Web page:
As soon as I became pregnant with BBG I would fight for her, I would defend her I would protect her. Her life was going to be as easy as a I could make it. I thought that there wasn’t any more fight I could give my children then I already gave. I was the Queen Mama Bear when it came to fighting for my children.
Then BG was born. I found this whole new fighting energy. I always heard that people with disability have to fight for their rights, fight to be seen or heard but I never really understood, I mean you go to the toilets and there are disabled toilets, you go to a car park and there are disabled parking bays.
Now I understand. Now I see why you need to fight.
I have been going on various day trips with the other kids and have been looking around and realised that although the pushchair is ok in most of the areas, if my daughter is to have a wheelchair (which is likely) I would have to rethink some of the places we visit. There are disabled toilets but what about changing places for the disabled? I have only noted 2 in all our day trips! 2 places where there is a hygienic, safe place to change a person with a disability. I have noticed bark is a pushchair’s worst enemy so must be a wheelchairs nemesis too and this is in most children’s places of interest. The size of corridors, lack of low windows to see into exhibits all these things that make it hard for wheelchair users.
I have had to fight for Disability Living Allowance (DLA). Some charities and support do not get funding to help you unless you have at least middle rate DLA. When we were rejected for DLA I fought, BBG is seen by countless consultants and therapists, we need the access to help, but we needed the government to say she was disabled as the medical expert’s reports weren’t enough.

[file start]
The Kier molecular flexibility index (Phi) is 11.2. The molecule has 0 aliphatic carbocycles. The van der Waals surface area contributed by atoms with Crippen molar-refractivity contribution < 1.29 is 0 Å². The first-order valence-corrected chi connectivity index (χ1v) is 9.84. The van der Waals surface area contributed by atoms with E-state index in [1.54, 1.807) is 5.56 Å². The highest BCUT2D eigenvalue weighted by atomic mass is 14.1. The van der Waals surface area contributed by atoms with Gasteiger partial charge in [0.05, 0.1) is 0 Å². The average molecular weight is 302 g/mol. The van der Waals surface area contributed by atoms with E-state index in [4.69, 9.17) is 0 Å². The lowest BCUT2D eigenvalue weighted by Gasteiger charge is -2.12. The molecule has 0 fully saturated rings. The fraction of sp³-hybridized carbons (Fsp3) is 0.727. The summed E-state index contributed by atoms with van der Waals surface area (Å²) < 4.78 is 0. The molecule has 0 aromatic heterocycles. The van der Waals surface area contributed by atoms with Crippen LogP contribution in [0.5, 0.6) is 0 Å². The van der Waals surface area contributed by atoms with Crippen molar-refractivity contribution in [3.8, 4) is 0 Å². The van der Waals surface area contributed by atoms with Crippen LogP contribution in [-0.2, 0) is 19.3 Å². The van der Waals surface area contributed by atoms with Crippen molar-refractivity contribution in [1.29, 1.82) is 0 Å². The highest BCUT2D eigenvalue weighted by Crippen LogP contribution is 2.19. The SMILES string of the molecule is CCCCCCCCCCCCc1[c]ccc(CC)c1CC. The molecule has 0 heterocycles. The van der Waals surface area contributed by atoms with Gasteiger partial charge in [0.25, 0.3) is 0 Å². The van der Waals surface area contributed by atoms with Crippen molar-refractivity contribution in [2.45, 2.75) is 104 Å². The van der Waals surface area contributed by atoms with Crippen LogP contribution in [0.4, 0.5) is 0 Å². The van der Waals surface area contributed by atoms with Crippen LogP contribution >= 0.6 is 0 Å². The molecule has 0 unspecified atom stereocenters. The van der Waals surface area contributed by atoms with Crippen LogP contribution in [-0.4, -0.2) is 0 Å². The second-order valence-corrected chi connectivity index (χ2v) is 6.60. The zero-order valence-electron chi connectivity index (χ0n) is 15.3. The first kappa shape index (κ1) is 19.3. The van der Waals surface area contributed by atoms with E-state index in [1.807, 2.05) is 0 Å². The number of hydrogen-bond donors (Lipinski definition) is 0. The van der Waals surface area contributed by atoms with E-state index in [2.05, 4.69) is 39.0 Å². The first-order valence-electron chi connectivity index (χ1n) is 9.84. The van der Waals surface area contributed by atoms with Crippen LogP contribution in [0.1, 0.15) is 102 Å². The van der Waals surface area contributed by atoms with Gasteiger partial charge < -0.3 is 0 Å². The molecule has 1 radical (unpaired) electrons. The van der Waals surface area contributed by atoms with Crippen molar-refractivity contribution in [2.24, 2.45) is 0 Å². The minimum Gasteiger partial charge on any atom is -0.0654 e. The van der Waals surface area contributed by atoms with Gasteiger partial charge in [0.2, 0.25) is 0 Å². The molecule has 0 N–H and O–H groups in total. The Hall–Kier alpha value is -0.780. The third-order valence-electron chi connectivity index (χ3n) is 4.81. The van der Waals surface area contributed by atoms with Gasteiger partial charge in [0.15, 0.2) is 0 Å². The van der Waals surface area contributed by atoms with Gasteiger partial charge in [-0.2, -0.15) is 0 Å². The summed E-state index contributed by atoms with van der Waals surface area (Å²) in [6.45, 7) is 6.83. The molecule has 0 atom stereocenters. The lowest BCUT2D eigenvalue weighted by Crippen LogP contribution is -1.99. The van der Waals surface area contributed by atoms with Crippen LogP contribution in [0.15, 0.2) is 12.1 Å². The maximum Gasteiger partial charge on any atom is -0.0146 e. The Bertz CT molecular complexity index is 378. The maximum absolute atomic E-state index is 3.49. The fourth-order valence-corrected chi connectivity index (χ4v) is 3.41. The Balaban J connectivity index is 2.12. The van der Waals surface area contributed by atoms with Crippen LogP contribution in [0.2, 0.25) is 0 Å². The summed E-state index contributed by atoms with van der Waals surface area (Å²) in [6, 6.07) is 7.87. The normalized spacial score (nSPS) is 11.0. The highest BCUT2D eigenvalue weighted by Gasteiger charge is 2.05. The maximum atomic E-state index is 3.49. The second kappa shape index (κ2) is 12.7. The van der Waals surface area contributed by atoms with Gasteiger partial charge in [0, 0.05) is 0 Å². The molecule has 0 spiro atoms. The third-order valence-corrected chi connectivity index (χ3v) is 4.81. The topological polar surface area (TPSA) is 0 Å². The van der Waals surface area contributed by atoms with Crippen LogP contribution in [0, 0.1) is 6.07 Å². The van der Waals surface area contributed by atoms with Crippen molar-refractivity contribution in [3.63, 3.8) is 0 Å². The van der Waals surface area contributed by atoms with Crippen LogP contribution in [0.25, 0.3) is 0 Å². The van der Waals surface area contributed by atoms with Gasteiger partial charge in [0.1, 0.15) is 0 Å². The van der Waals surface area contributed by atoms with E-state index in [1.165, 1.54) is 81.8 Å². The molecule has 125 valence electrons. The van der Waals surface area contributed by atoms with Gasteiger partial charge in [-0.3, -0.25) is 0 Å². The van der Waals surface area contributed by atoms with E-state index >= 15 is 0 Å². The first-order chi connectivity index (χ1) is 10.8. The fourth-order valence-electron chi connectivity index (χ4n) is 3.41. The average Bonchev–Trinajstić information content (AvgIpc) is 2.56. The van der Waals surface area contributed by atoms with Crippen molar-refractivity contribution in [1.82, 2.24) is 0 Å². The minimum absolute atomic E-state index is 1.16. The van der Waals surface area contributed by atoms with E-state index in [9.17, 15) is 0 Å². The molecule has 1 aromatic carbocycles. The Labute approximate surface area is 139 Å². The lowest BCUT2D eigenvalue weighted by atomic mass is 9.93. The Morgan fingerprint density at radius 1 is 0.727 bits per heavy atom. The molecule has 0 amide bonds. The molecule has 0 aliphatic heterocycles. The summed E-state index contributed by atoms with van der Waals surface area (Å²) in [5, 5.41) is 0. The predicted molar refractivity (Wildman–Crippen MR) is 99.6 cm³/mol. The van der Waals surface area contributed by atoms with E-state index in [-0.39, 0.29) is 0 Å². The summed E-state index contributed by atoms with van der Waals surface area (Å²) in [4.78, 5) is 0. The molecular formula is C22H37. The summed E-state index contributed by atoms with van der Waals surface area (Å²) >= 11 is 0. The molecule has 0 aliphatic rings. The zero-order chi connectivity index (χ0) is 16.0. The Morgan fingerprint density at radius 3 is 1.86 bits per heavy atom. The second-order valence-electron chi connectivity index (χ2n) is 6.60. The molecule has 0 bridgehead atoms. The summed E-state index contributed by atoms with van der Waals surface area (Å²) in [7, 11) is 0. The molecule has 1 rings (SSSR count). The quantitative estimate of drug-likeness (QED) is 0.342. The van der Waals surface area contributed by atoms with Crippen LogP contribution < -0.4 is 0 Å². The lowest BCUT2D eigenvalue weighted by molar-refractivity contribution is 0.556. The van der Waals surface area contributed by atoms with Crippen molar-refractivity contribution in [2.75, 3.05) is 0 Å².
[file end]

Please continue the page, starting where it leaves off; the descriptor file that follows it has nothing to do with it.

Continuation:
I seem to have to explain or fight for certain things for BBG and she is now 13 months. I dread to think what those fights will be as she gets bigger and the wider world opens up to her.
I am tired of fighting for every day equal opportunities. I am tired of fighting and educating people on the fact not all disabilities are visible. I am tired that disabled children and adults still get discriminated against. I am tired of fighting for the help we need and the support we are entitled to.
I will however, carry on fighting. I will push and fight until I have exhausted all avenues, so that the world is disability friendly. So that people will see the person not the disability.
As parent’s we will do anything possible to make our world a better, safer world for our children and being a parent to a disabled child has made me realise how much of a fighter I am.